Poetry. "Although Grandmother never uses the first-person pronoun, the voice in these poems is hers. Hence the title. None of the poems here retells any existing Native story; Native peoples tell their own stories. Some such stories are, though, alluded to" --J.D. Whitney, from the Preface. "Who's this 'Grandmother' Whitney is channeling, anyway? Seems like the playful spirit, life, energy of the organic world itself, an embodiment of multi-formed always-changing life; that lives whatever comes, with all the hard-won lessons and teachings" - Gary Snyder.
|Product dimensions:||6.00(w) x 8.90(h) x 0.40(d)|
|Age Range:||12 Years|
Most Helpful Customer Reviews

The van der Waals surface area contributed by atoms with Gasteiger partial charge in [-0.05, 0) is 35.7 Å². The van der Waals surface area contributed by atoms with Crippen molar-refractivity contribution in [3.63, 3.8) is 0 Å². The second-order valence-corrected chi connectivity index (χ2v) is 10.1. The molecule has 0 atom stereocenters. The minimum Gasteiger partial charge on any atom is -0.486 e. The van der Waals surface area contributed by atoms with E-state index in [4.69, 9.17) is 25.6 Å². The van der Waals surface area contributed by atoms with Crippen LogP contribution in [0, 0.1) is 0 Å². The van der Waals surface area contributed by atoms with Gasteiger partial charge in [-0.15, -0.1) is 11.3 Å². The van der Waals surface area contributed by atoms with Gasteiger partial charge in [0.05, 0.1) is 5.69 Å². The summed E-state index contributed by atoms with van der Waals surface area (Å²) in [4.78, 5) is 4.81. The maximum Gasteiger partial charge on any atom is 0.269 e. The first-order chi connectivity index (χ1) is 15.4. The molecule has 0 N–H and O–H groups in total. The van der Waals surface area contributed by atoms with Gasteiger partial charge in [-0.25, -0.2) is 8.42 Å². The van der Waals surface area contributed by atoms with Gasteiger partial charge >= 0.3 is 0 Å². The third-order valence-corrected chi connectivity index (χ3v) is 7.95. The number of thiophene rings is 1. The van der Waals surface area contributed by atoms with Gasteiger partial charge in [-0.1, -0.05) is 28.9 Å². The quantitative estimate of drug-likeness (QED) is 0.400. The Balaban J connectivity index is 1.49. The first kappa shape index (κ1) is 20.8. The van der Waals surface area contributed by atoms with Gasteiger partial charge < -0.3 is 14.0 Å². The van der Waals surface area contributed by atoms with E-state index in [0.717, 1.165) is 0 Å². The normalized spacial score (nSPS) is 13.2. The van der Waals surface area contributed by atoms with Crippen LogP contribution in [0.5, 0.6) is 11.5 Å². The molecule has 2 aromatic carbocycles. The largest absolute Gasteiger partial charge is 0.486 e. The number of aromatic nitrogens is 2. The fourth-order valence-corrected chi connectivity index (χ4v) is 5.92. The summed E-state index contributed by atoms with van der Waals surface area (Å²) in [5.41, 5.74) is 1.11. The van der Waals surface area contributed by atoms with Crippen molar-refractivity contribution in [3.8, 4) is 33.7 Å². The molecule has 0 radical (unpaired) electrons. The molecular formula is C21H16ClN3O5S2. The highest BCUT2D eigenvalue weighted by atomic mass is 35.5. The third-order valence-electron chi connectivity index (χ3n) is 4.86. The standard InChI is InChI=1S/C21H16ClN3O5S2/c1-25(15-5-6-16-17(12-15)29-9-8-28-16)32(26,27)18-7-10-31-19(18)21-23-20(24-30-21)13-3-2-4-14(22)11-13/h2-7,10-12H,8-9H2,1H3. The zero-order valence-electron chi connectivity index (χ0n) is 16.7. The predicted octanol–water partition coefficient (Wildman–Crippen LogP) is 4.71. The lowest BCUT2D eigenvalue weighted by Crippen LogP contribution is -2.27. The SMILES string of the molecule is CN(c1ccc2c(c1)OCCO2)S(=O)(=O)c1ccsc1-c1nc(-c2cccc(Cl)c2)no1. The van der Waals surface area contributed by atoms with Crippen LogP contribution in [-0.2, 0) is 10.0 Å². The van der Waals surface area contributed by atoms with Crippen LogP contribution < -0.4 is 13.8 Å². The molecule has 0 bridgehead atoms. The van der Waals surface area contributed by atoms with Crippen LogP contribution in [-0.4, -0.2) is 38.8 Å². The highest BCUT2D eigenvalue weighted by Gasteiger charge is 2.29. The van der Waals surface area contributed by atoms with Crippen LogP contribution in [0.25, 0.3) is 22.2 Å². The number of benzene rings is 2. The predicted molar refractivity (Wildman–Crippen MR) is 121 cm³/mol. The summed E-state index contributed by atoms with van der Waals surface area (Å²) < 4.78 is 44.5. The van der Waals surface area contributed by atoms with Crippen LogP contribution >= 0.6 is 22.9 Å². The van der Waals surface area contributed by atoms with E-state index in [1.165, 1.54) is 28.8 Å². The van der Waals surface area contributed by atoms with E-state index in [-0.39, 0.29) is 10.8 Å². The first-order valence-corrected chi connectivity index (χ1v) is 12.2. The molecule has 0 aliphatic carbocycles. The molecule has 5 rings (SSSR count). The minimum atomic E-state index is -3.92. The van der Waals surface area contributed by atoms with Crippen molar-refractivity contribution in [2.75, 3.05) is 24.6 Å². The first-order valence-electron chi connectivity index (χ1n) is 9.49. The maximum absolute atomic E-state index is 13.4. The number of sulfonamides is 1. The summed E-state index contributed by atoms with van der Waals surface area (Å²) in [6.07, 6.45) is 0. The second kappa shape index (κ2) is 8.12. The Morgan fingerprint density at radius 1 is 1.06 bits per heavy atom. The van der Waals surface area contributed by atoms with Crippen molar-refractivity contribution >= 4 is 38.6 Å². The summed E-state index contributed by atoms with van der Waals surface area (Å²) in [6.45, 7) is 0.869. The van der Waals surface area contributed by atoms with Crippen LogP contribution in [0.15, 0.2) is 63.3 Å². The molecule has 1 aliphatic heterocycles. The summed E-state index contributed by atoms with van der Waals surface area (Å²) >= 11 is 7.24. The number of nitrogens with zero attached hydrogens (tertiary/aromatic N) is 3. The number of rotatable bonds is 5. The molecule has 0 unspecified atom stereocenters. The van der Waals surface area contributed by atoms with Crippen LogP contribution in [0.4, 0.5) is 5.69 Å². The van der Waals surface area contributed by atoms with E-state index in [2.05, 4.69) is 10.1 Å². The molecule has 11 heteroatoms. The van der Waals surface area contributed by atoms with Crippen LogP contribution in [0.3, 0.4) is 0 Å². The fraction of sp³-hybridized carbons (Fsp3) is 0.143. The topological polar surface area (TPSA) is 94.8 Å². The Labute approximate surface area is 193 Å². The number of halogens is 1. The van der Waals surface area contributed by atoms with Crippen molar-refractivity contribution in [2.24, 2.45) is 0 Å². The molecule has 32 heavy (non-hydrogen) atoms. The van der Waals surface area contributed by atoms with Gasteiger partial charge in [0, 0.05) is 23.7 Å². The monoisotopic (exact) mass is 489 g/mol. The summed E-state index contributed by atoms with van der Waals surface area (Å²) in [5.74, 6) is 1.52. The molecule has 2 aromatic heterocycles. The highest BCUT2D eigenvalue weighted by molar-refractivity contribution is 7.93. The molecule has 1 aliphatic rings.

Each of the 84 poems begins with the word 'Grandmother' in bold type on the top line as if the title this is followed by verbs such as lets, trots, gives, sits, hears, teaches, sings, knows which set the tone for the respective poem. Then in a tone sometimes cranky, sometimes mischievous, sometimes empathetic, sometimes humbled--but never arrogant, supercilious, or preachy--the character Grandmother spins out an observation or remarks containing her wisdom gained from decades of involvement in relationships of all kinds and nearby nature. With Grandmother's unpredictable, idiosyncratic, yet unfailingly discerning appearances in the varied situations, she is like the trickster figure of Native American folk lore. She is pictured on the cover dressed something like a old Eskimo woman with hands on hips yelling out something. Whitney, with previously published books of poetry, lives in Wisconsin and teaches writing in Wisconsin colleges.